All the subjects reported pain in the thumb and forearm with associated burning, numbness and tingling around the thenar aspect of the hand, and stiffness of wrist and hand. 43 subjects had symptoms on the right side; 9 on left and 18 had bilateral symptoms. Correlation was found between hand dominance and MSD. 33 subjects complained of onset of symptoms following extensive text messaging. All the subjects were diagnosed to have tendinosis of Extensor Pollicis Longus and Myofascial Pain Syndrome affecting the 1st interossei, thenar group of muscles and Extensor Digitorum Communis. 23 of the subjects were senior executives, among these 7 were CEO’s of major multinational companies in India. All the subjects recovered completely following the rehabilitation.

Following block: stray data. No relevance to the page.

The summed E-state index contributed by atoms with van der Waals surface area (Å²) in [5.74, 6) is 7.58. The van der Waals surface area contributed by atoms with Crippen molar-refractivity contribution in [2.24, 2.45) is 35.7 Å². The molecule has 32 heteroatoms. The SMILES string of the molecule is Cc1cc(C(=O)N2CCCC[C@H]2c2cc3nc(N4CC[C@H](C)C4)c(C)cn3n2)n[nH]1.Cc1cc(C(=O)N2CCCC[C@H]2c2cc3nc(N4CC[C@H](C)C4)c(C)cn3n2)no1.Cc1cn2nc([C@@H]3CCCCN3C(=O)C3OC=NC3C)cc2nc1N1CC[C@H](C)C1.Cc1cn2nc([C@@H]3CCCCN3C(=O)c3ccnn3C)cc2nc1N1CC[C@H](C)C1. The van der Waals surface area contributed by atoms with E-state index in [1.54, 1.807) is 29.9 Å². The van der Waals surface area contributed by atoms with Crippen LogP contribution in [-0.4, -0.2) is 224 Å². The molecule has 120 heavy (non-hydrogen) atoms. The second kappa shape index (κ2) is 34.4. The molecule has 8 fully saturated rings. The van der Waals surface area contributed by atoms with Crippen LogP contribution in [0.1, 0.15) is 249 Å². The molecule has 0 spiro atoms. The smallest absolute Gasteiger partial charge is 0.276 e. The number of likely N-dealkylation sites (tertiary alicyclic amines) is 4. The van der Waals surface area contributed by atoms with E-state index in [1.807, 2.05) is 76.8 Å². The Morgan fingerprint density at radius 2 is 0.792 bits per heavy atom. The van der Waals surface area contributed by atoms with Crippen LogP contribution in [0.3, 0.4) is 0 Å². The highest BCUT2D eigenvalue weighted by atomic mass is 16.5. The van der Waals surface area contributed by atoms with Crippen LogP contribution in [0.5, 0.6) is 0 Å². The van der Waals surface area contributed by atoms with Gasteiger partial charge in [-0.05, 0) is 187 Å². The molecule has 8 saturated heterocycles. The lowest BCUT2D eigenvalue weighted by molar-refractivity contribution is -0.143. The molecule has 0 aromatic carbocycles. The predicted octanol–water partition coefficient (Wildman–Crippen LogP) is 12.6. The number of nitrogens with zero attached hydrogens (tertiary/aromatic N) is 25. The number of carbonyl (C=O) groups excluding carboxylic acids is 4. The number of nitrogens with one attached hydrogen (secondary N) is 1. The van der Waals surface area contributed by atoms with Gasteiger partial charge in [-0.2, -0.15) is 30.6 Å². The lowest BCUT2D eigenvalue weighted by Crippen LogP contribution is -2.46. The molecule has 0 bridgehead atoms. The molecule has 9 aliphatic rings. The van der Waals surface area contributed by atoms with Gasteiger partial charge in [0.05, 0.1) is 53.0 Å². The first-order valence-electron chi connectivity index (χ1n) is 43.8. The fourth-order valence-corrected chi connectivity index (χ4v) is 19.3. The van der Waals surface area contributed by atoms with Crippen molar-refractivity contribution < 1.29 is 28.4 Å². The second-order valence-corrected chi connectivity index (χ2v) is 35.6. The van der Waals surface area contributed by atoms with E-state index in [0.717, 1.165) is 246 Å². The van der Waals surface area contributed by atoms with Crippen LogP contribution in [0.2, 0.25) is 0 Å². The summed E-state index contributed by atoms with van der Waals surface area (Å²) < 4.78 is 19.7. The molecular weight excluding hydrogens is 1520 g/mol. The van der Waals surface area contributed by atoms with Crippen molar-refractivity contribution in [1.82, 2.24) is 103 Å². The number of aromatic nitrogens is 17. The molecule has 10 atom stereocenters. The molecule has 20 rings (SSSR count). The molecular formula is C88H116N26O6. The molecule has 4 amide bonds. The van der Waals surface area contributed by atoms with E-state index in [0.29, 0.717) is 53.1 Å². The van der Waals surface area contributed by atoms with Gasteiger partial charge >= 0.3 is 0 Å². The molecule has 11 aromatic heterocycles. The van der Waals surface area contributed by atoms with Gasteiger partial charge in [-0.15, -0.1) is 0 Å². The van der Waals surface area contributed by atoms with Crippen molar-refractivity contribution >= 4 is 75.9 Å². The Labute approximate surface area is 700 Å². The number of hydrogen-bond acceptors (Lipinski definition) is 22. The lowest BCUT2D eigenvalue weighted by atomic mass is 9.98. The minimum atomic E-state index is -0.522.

Conclusions

          The study concluded that mobile phones and gadgets that promoted the predominant usage of thumb or only one finger while texting or using the controls were associated with a higher prevalence of MSDs. Treatment using a sequenced rehabilitation protocol was found to be effective.

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          Most cited references 14

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          Musculoskeletal symptoms among mobile hand-held device users and their relationship to device use: A preliminary study in a Canadian university population.